Tagged: South Wales Valleys

South Africa , Wales – Mzansi Cymru

Grand finale of Cultural Olympiad production of Torchbearers

A Smörgåsbord of Welsh & South African talent

 

Waiting for the Olympic Torch in Treorchy

Waiting for the Olympic Torch in TreorchyCommunity development charity, Valleys Kids, gave me the experience of a lifetime and a challenge that became a pinnacle of Alpine proportions. Firstly as a writer, to create a piece with a cast of hundreds that would span two countries, Wales and South Africa, and would fill my every waking moment for four years.

Community development charity, Valleys Kids, gave me the experience of a lifetime and a challenge that became a pinnacle of Alpine proportions. Firstly as a writer, to create a piece with a cast of hundreds that would span two countries, Wales and South Africa, and would fill my every waking moment for four years.

Somehow on a vertical ride over Llanwonno mountain, I plucked an idea out of Valley altitude that included Zulu, Nelson Mandela and the London Olympics that gathered momentum and rolled into a spectacular piece of theatre on the Donald Gordon stage, WMC in Cardiff and Artscape theatre in Cape Town.

For me, the simple but hugely ambitious idea ballooned and blossomed into a runaway vehicle for talents and skills I was barely aware I possessed, let alone had the confidence to use.

Firstly, my comfort zone as a writer was exploded, when in the blink of a scene shift I had to adapt from writing for five actors to writing for a youth theatre, two circus groups, three dance groups, giant puppets, professional actors from Wales and South Africa and the lyrics for a specially written song cycle .

I took my mind off this task by also taking on the role of Artistic Co-ordinator, mainly as I was the only person who pretended to fully understand the whole concept and premise of the project. When the wood was closing in on the trees, I diverted attention from my growing deficiencies by deciding that I would also be overall Artistic Director of the piece. I only got away with this act of outrageous megalomania by surrounding myself with experts in every field and now and then standing on a box and declaiming in a vaguely inspirational fashion like a Welsh Genghis Khan. Lame attempts at being funny also helped. That, and having several friends and members of your family was also a bonus.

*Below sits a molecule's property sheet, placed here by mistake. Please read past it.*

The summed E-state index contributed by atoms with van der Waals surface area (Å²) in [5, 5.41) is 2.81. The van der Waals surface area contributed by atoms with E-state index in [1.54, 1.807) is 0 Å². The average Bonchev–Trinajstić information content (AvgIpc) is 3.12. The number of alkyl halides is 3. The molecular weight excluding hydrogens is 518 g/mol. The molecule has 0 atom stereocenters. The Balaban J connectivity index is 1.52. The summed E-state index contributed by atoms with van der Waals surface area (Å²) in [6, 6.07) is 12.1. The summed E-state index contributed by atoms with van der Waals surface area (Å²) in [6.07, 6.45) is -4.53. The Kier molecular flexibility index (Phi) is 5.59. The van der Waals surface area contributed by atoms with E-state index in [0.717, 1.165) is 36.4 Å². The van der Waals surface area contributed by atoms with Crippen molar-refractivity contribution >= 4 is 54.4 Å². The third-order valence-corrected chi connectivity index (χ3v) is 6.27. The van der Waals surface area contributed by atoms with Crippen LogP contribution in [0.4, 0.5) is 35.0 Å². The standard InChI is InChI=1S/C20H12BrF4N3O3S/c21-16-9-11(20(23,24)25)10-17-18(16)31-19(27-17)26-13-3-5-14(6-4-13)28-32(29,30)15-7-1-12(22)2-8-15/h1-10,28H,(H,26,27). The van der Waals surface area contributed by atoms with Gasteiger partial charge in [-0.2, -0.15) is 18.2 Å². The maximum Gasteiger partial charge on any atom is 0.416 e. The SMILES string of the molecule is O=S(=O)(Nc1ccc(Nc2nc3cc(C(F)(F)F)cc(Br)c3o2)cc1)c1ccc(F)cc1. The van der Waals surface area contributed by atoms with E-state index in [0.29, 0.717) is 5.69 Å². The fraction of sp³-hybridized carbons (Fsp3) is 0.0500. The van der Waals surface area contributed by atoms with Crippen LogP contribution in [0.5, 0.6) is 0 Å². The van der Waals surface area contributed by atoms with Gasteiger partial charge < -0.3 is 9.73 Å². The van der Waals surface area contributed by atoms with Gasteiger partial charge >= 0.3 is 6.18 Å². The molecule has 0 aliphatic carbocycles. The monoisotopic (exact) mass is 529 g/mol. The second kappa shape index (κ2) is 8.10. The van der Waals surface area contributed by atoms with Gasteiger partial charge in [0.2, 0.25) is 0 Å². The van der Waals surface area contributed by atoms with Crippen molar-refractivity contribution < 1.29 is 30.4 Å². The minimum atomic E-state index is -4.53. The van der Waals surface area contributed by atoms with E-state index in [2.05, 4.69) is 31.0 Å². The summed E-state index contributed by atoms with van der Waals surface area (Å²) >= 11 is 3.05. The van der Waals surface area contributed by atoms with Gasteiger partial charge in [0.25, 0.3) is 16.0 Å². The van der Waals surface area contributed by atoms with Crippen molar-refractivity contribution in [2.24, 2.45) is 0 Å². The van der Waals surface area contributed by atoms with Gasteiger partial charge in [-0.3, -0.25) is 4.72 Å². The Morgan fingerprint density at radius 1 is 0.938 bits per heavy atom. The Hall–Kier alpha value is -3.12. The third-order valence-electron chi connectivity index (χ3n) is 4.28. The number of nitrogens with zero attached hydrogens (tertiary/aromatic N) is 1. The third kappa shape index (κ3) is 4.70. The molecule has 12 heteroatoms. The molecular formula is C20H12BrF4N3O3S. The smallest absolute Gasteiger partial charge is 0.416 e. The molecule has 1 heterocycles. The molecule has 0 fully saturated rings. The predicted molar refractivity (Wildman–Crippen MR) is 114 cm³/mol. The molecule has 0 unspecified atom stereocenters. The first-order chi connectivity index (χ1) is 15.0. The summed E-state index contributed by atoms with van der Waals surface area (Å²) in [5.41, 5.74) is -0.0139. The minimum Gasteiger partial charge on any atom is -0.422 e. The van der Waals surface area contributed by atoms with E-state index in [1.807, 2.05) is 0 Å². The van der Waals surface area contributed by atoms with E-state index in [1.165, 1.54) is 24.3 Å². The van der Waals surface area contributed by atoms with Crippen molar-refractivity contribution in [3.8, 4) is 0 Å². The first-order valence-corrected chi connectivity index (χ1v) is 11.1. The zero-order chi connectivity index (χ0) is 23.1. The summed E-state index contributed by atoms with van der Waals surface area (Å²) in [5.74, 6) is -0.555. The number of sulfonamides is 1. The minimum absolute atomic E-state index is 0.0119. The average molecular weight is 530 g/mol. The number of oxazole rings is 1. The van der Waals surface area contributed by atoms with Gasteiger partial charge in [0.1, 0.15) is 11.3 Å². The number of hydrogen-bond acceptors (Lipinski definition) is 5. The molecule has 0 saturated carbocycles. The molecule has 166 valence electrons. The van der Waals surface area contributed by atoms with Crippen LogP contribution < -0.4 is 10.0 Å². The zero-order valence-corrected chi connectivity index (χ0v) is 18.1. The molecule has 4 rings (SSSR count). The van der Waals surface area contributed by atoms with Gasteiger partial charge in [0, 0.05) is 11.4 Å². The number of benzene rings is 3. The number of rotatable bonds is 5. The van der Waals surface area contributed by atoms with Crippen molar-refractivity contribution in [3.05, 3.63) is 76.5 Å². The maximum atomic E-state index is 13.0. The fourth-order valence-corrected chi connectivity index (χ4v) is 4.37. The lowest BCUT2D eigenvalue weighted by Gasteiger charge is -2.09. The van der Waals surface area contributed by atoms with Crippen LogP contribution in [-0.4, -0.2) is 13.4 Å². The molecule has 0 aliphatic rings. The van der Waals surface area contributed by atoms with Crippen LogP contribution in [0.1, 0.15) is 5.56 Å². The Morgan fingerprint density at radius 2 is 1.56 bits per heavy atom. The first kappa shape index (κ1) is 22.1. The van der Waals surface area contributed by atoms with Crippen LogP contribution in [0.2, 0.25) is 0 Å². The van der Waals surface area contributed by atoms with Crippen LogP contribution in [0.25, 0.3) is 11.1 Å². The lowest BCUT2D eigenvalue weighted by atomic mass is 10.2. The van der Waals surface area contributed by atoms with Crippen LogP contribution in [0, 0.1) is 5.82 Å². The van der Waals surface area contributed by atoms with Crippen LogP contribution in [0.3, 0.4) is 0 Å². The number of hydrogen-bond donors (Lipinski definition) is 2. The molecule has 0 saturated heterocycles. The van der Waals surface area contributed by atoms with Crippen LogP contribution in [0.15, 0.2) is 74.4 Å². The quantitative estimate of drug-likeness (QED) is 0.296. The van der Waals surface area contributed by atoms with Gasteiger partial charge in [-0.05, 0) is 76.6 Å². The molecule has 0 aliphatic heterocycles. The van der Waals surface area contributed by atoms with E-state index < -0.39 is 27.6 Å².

In the end it was hugely uplifting, unbearably emotional, physically exhausting, sporadically traumatic, ceaselessly surprising, fundamentally life- changing. It was something you couldn’t repeat, and something I would do again tomorrow.

About Me

The 2000 L'etape du Tour Carpentras to Mont Ventoux

The 2000 L’etape du Tour Carpentras to Mont Ventoux

For the forty years that constitutes my adult life I have been writing plays, riding bikes and trying to cook the perfect Sunday dinner. I am not sure which has provided the more joy and heartache but somehow writing plays has become my career though I sometimes wonder whether one of the other pursuits may have been more remunerative.

I practice all of these dark arts in Pontypridd, the town in the heart of the South Wales Valleys where I was born and where I have chosen to live. I trained as a teacher in Manchester, before running away to join the theatre as an actor. This was with precious little experience, as the first play I saw, I was also in; but then the first play I went on to write, I also directed, operated the lights and drove the van that transported the set and the actors. This was OVER THE WALL AND BACK AGAIN, a story set in the 1985 miners’ strike about a miner’s wife in the Rhondda running the London marathon. Strangely, this instigated the reverse journey from London, where I was living, back home to South Wales.

For the next twenty five years I followed the well signposted route of received wisdom where you write plays and hand them over to a director.

A route that brought me regular commissions, a few accolades and even some awards. These have included the 2007 Theatre Wales Award for best new play FLOWERS FROM TUNISIA which dealt with dementia and managed in the words of critics, to be both funny and moving, and for radio the Broken and Blue award for my BBC Radio 3 play, I THOUGHT I HEARD BUDDY BOLDEN SHOUT with a soundtrack by Rob Smith and featuring South African trumpeter, Claude Deppa.

Both music and comedy have been prevailing backdrops to all my plays from an octogenarian, black saxophonist in A BLOW TO BUTE STREET for the Sherman Theatre, to three Marianne Faithfulls (who I had the privilege of meeting in Cardiff) in DANGEROUS AQUAINTANCES for Hijinx Theatre.

This fusion of drama and music reached a dizzying height with TORCHBEARERS, a project initiated by local charity, Valleys Kids that linked the Valleys of south Wales with the Townships of Capetown, as part of the 2012 Cultural Olympiad. This involved up to two hundred performers and musicians, with music by Paula Gardiner, in a production that played in the Donald Gordon Theatre in the Wales Millennium Centre and Artscape Theatre in Cape Town in a Co-production with Artscape thanks to the support of Michael Maas and Marlene le Roux. I also did my best to make it funny.

More importantly this was a play where I reclaimed my right to directorship and plotted a different route to the future where I would like to go against the grain and direct my own plays. Of course this will struggle to gain precedence over riding my bike over Welsh mountains while seeking the answer to life’s eternal dilemma. Do Yorkshire puddings have any place alongside roast chicken?